The hidden sustainability costs of the fashion industry have been gaining more media prominence lately.
Even if a brand commits to sustainable sourcing, it’s still not clear whether intermediaries further down the supply chain stick to the same practices. The footwear industry, for example, has come under fire for sourcing leather from Brazil – a fact that could have at least partially contributed to deforestation and increased incidence of forest fires in the country.
Inquiries into the sustainability of the fashion industry have even contributed to conclusions about the overall lack of commitment and even the will to initiate change in production practices. The Pulse of the Fashion Industry report takes a look at sustainability goals and implementation efforts in the world of apparel and footwear. According to the report, efforts have been made and improvements have been achieved over the past few years. In 2018, however, these efforts slowed down.
At the same time, consumers are pushing for more sustainable fashion. Industry analysis shows that millennials are particularly interested in environmentally-friendly and fair-trade products. A March 2018 survey by Element Three and SMARI shows that 87 percent of millennial buyers in the US are willing to pay more for products that are sustainable.
Keeping these shifting attitudes in mind, why are companies slow when it comes to adopting sustainable practices and how could they introduce sustainable, long-lived change?
Forecasts suggest that by 2030, the fashion industry’s water consumption will grow 50 percent. In addition, the carbon footprint will reach 2,791 million tons and the amount of waste created through production will reach 148 million tons.
Several factors contribute to a relatively slow change in the apparel and footwear industry, as far as the environmental footprint is concerned.
Consumers are partially to blame. Their insatiable appetite for fashion pushes many to buy more and more, which makes it difficult for industry reps to keep up with the introduction of truly sustainable, mass production practices. Not only are consumers buying more, the rate at which they’re discarding clothing is also faster than ever before.
Fast fashion is considered a primary cause of environmental issues. Ethical consumption is the one thing that could lead to a paradigm shift in this realm. While many people are looking for ethical and sustainable clothes, this demand has not yet largely materialized in mainstream fashion.
So how can the discrepancy between the attitudes of consumers and their actual behavior be explained?
The problem stems from data that is largely theoretical. Surveys aren’t based on actual purchasing decisions but rather on the attitudes of consumers towards sustainable fashion. This data is obviously the subject of bias. Actual purchasing data can shed a lot more light on what today’s consumers demand and how the apparel/footwear industries can address these preferences in a sustainable way.
Additionally, the fashion world will have to address the waste problem.
Some have already launched recycling programs. These are a good way to collect items no longer being used but what happens to these items next? The right infrastructure and the technology required to effectively recycle clothes and shoes are still largely missing.
The model of the fashion industry is designed in this specific way – it generates excessive waste by delivering a high volume of new garments. Until this model starts to change through radical shifts (on top of consumer education), sustainability measures will deliver partial results at best.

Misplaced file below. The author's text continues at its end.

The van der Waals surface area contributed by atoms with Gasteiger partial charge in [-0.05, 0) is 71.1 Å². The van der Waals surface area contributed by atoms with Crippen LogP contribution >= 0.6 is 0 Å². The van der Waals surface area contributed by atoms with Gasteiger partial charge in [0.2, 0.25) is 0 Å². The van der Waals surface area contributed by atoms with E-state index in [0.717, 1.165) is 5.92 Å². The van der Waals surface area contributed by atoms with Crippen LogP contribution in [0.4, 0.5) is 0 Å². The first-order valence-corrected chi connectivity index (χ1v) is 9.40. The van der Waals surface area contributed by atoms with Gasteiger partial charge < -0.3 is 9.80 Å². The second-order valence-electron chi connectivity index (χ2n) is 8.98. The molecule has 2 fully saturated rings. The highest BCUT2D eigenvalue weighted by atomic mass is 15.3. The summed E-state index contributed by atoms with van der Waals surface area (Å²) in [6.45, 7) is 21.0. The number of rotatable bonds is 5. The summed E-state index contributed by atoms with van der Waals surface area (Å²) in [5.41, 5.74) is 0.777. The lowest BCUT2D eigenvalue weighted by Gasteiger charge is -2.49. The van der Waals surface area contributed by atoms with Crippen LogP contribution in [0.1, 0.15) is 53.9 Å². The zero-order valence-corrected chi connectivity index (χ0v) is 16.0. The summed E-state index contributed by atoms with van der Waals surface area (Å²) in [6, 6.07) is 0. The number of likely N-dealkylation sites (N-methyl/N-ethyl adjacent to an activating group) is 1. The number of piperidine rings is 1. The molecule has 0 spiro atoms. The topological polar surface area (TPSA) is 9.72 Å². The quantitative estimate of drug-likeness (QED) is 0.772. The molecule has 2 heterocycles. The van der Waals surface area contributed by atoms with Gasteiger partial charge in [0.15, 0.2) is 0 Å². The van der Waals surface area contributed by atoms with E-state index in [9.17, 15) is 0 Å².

There are several things apparel and footwear brands can do to win the sustainability battle.
According to the Pulse of the Fashion Industry report, 40 percent of fashion companies have not started their sustainability journey due to the lack of tangible targets and rethinking of their supply chain. In addition, introducing solutions alone will not have a massive impact. The large industry players will need to start working together for the main sustainability challenges to be tackled in an effective manner.
The right legislative framework, investors supporting brands for the implementation of higher standards and constantly growing awareness about the scope of the problem will all result in the push for change that’s needed to kickstart innovation.
Apart from these broader measures, there are also specific steps within the industry that can initiate change.
Companies can develop standards and practices for the recycling and reuse of clothing that lead to the easier utilization of such resources. Investing in the development of new fibers that require fewer resources to be produced (in comparison to cotton, for example) is another viable option. Educating consumers to prolong the lifespan of their clothes is another worthwhile initiative.
Making the supply chain more transparent is another very important goal. Suppliers need guidance and resources for meeting environmental standards and being held accountable.
Solutions like ERP systems and business intelligence tech can easily maximize supply chain transparency, reduce waste and provide the technological platform that will fuel innovation. Modern business software for the apparel industry offers strong stock management, material requirements planning, forecasting, product lifecycle management and advanced warehouse management – functions that can all contribute to much more sustainable fashion brands.
If you want to stay ahead of trends and set up the right kind of green reputation for your apparel/footwear brand, get in touch with Sapphire Systems today. We can help you meet your goals and make sustainable practices and integral part of the production process.
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